However you want to look at it, Joe Dumars is one of the greatest Detroit Pistons of all time.
He played his entire 14-year career with the Pistons, something that is pretty rare, even for a guy who made six All-Star teams. Players were much more likely to stick with their original teams in those days, but even Michael Jordan didn’t play his entire career with one team.
Joe Dumars was one of the best two-ways guards in NBA history, as he could get you 25 points on one end and guard the other team’s best perimeter player on the other. The passing of time has actually made Dumars underrated as a player, but those of us who saw him play know that he is arguably the second-best Piston of all time after Isiah Thomas.
But he wasn’t just great as a player, he acted as a bridge between three different eras of Detroit Pistons’ basketball and helped bring success to all of them.
Detroit Pistons: Joe Dumars connected three eras
Dumars won two titles with the Detroit Pistons as part of the Bad Boys, the era that really defined the franchise and put them on the NBA map.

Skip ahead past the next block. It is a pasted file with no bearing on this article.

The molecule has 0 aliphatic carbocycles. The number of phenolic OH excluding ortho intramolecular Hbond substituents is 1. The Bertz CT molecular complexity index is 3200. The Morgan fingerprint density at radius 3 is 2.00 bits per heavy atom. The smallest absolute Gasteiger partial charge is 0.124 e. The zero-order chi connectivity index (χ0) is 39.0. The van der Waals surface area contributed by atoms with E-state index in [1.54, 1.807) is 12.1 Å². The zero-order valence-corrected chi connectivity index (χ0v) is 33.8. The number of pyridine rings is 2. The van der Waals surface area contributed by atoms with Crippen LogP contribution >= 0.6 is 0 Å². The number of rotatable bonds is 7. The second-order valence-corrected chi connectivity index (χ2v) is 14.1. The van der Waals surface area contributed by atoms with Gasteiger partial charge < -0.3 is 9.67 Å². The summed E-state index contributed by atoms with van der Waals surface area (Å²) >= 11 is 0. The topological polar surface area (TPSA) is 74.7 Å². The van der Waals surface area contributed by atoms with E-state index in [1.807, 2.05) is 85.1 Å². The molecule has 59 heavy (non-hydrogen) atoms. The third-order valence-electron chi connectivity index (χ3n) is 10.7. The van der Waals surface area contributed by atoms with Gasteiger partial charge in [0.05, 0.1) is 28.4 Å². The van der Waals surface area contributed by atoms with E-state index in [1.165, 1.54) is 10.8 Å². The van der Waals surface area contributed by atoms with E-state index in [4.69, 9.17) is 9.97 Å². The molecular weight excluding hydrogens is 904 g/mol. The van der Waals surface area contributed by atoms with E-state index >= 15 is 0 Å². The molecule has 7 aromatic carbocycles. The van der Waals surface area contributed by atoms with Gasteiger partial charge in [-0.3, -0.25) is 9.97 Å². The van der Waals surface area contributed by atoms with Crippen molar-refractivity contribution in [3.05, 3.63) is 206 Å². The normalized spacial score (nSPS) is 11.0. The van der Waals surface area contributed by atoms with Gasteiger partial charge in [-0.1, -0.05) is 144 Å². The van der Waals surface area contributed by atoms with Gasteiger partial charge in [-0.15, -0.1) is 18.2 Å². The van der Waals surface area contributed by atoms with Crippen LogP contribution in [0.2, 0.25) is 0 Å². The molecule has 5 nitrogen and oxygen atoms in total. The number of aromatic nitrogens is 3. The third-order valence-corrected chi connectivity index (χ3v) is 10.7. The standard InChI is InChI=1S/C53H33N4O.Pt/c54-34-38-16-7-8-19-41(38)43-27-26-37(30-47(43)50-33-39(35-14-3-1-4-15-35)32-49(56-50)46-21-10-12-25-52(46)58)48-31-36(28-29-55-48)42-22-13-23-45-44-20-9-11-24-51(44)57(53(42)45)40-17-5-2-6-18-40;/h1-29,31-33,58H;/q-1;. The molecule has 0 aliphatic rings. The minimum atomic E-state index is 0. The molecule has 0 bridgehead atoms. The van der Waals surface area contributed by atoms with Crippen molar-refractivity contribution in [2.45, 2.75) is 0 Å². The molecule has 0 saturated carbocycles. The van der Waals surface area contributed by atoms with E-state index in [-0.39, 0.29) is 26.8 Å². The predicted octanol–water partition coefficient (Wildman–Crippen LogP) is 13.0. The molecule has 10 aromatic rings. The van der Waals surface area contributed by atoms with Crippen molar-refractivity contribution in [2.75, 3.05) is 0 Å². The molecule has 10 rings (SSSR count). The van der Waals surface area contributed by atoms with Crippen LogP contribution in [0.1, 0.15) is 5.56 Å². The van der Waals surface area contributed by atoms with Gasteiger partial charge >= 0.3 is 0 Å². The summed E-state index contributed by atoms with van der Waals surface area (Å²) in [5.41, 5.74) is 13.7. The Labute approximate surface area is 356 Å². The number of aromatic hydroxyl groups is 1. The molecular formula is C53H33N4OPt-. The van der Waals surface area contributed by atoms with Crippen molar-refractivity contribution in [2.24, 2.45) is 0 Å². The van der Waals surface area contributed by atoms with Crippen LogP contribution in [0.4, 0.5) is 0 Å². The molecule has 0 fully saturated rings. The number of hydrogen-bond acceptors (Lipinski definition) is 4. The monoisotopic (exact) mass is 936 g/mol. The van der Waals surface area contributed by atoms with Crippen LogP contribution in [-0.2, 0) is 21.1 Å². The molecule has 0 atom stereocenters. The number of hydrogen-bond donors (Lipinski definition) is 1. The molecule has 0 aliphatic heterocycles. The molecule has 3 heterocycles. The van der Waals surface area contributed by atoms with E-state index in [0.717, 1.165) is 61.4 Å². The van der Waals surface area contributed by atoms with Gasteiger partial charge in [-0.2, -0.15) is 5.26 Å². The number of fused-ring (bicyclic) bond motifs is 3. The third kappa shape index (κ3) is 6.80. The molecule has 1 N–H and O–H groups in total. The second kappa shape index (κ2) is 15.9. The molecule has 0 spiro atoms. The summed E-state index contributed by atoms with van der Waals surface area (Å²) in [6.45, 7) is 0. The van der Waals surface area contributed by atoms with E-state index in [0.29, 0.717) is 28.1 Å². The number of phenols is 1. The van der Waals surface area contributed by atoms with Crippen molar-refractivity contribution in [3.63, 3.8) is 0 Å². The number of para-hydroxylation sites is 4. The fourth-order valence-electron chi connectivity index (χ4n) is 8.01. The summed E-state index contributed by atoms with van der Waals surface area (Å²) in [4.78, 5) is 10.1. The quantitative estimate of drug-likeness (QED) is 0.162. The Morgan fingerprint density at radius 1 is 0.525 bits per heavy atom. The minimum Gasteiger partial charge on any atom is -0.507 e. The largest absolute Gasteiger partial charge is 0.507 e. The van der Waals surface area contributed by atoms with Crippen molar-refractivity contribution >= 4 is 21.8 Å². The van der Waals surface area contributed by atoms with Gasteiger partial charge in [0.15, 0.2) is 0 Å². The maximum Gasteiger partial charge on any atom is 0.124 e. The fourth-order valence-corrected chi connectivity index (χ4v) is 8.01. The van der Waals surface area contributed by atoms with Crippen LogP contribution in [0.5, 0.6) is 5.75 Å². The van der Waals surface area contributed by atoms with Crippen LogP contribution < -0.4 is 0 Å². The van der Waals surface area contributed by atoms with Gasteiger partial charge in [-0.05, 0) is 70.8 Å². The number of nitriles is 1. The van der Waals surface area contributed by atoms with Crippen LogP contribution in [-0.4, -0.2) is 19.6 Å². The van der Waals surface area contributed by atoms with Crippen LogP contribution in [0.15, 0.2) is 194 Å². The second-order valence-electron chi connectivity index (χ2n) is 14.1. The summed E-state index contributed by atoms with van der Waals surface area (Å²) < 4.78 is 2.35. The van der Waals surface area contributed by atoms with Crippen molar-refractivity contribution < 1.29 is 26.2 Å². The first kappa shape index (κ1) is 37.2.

I would argue that the 1988-89 Pistons were a top-5 team of all-time, a deep and talented group that had one of the best defenses in the NBA but also boasted an underrated offense as well.
That era came to a fairly abrupt end and the team started to break apart, but Dumars didn’t go anywhere. He was still on the team when they drafted Grant Hill, and was part of the 1996-97 squad that might have been the Pistons most overachieving team in franchise history.
Dumars finally retired after the1998-99 season as one of the greatest Pistons of all time and the lone holdout from those Bad Boys’ teams, the guy who ushered in a new era.
But he wasn’t done there.
Dumars was hired as President of Basketball operations just a season later, and would once again be tasked with being the bridge between eras.
He was one of the best executives in the NBA in his 14 seasons, winning a title, two Eastern Conference championships and six trips to the conference finals, again acting as the bridge between the Grant Hill era and the Goin’ to Work crew.
It’s hilarious and criminal that some fans think of Dumars’ time as an executive a failure because he hired some bad coaches and made a few bad free-agent signings in the latter stages of his career with the Pistons, as few executives in the history of the sport have put together a run of sustained success like Dumars had.
I think when you factor in his many roles and longevity with the team, as well as his success as star player, role player and executive, Joe Dumars has an argument as the greatest Piston of all time.